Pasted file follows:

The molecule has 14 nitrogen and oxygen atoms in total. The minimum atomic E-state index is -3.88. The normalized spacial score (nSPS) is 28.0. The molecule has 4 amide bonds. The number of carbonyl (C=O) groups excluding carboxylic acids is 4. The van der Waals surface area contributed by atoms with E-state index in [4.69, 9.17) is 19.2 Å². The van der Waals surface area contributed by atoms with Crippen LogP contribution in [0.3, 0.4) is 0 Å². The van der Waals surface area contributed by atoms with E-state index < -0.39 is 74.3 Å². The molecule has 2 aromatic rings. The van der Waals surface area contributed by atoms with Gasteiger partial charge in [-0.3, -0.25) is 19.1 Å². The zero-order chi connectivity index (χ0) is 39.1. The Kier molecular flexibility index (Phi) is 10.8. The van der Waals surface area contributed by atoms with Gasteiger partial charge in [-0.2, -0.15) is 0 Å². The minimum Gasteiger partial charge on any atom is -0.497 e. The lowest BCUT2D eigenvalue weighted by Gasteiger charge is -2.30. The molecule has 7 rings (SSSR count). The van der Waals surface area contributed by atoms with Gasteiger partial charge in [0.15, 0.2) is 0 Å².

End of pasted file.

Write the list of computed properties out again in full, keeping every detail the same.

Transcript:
The molecule has 14 nitrogen and oxygen atoms in total. The minimum atomic E-state index is -3.88. The normalized spacial score (nSPS) is 28.0. The molecule has 4 amide bonds. The number of carbonyl (C=O) groups excluding carboxylic acids is 4. The van der Waals surface area contributed by atoms with E-state index in [4.69, 9.17) is 19.2 Å². The van der Waals surface area contributed by atoms with Crippen LogP contribution in [0.3, 0.4) is 0 Å². The van der Waals surface area contributed by atoms with E-state index < -0.39 is 74.3 Å². The molecule has 2 aromatic rings. The van der Waals surface area contributed by atoms with Gasteiger partial charge in [-0.3, -0.25) is 19.1 Å². The zero-order chi connectivity index (χ0) is 39.1. The Kier molecular flexibility index (Phi) is 10.8. The van der Waals surface area contributed by atoms with Gasteiger partial charge in [-0.2, -0.15) is 0 Å². The minimum Gasteiger partial charge on any atom is -0.497 e. The lowest BCUT2D eigenvalue weighted by Gasteiger charge is -2.30. The molecule has 7 rings (SSSR count). The van der Waals surface area contributed by atoms with Gasteiger partial charge in [0.15, 0.2) is 0 Å².